'Golden Age of DC Comics' Explores Superhero History
The book chronicles the early years of the comic book publisher, which has brought the world Batman, Superman and Wonder Woman, with follow-up volumes covering the rest of the company's history planned for later in 2013.
A new book chronicling the history of DC Comics is going way back to see where Batman and other heroes really began, and The Hollywood Reporter has a look inside.
The Golden Age of DC Comics: 1935-1956 has more than 400 pages full of illustrations examining the early days of some of comics’ heavy hitters, including the caped crusader, Superman and Wonder Woman.
From TASCHEN books and written by Paul Levitz, the book is part of a five-volume series exploring DC history using material culled from the massive 75 Years of DC Comics: The Art of Modern Myth-Making, which won an Eisner Award in 2011. This particular volume looks at the earliest days of the storied comic book publisher.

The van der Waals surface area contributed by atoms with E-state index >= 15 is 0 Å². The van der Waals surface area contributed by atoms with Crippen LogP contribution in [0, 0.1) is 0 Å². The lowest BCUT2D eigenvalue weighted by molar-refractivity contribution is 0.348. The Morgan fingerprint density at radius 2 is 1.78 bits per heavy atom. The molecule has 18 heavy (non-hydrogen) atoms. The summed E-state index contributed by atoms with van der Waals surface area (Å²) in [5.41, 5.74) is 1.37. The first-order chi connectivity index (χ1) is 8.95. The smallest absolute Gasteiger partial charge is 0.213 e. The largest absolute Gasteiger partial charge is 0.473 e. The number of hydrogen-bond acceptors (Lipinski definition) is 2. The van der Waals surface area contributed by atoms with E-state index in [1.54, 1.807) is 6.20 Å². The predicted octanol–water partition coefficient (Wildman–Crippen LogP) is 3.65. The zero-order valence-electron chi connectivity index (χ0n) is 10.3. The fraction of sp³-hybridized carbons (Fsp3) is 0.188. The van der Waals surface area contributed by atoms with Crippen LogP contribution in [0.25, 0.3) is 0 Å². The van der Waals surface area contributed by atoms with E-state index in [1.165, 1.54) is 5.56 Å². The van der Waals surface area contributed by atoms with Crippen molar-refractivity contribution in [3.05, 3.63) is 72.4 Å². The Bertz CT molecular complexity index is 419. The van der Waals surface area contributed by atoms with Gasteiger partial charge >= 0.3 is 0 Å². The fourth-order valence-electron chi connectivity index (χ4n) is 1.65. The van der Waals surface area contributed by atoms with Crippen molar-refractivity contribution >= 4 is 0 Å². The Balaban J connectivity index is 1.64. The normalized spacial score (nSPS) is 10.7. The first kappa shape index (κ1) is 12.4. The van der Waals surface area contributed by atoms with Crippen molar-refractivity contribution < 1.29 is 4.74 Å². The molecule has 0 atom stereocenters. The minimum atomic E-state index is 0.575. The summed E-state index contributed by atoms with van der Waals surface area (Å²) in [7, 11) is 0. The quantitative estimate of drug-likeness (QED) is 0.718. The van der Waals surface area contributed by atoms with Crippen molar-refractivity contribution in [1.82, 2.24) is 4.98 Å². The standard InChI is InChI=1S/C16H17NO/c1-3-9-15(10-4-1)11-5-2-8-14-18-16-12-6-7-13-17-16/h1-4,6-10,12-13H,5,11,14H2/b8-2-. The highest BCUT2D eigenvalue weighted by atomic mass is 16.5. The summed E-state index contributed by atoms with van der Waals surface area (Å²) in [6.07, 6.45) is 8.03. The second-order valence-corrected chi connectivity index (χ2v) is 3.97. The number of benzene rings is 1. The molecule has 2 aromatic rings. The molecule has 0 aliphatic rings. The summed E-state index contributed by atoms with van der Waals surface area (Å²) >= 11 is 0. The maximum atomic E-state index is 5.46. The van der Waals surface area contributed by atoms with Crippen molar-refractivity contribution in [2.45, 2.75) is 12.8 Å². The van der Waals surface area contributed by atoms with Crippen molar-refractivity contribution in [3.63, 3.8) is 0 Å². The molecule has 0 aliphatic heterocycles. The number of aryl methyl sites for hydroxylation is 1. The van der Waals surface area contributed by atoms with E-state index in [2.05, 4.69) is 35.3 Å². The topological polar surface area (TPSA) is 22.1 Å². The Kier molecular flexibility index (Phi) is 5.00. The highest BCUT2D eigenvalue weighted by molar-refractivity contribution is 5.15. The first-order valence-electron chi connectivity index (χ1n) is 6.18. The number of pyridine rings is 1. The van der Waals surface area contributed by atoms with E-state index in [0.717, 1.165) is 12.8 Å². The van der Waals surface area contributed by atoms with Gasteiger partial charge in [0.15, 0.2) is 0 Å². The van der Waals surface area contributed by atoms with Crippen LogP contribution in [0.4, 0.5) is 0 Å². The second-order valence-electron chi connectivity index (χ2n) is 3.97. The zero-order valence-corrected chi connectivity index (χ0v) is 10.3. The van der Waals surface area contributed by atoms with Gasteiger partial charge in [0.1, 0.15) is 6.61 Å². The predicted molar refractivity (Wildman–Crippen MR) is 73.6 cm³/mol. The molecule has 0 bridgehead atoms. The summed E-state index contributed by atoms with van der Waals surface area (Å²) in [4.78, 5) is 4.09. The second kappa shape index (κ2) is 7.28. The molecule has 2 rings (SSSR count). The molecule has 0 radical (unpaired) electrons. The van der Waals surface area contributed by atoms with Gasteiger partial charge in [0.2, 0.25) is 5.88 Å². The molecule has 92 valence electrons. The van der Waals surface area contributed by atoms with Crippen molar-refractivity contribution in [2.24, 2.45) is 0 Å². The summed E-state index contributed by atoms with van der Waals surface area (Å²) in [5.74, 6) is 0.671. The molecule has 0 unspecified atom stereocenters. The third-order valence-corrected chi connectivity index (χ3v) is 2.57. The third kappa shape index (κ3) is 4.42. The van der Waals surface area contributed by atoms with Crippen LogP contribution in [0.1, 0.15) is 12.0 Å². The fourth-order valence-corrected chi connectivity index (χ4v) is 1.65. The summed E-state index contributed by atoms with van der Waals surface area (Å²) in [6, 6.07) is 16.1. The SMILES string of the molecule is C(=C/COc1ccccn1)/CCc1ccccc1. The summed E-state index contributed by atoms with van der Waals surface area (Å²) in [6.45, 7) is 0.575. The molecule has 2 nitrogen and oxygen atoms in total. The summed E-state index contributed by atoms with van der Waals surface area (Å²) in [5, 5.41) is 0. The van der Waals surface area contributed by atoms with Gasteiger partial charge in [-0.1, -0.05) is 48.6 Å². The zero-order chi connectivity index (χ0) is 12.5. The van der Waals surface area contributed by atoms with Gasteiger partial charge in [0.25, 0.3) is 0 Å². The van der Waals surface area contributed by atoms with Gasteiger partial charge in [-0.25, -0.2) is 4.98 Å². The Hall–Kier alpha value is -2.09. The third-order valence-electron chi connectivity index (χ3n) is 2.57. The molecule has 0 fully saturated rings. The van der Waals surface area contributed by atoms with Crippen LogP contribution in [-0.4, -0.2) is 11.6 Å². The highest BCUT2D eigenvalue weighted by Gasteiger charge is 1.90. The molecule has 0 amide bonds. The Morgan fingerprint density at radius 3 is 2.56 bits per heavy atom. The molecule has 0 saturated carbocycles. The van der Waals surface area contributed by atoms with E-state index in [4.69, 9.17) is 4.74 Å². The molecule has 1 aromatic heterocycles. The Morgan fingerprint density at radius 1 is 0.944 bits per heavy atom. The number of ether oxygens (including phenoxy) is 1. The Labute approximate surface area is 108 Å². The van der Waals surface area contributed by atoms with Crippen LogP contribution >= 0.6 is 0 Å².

Golden Age looks at the creators behind the characters, as well as the history that shaped them, such as the burning of comic books during the height of McCarthyism.
It features an interview with iconic artist Joe Kubert, who began a 10-year tenure drawing comic books at DC in 1943.
Taschen will be releasing four follow-up volumes covering the Silver Age, Bronze Age, Dark Age and Modern Age later in 2013.
Golden Age of DC Comics is currently on sale.
The artwork for Golden Age and the covers to the follow-up books below.
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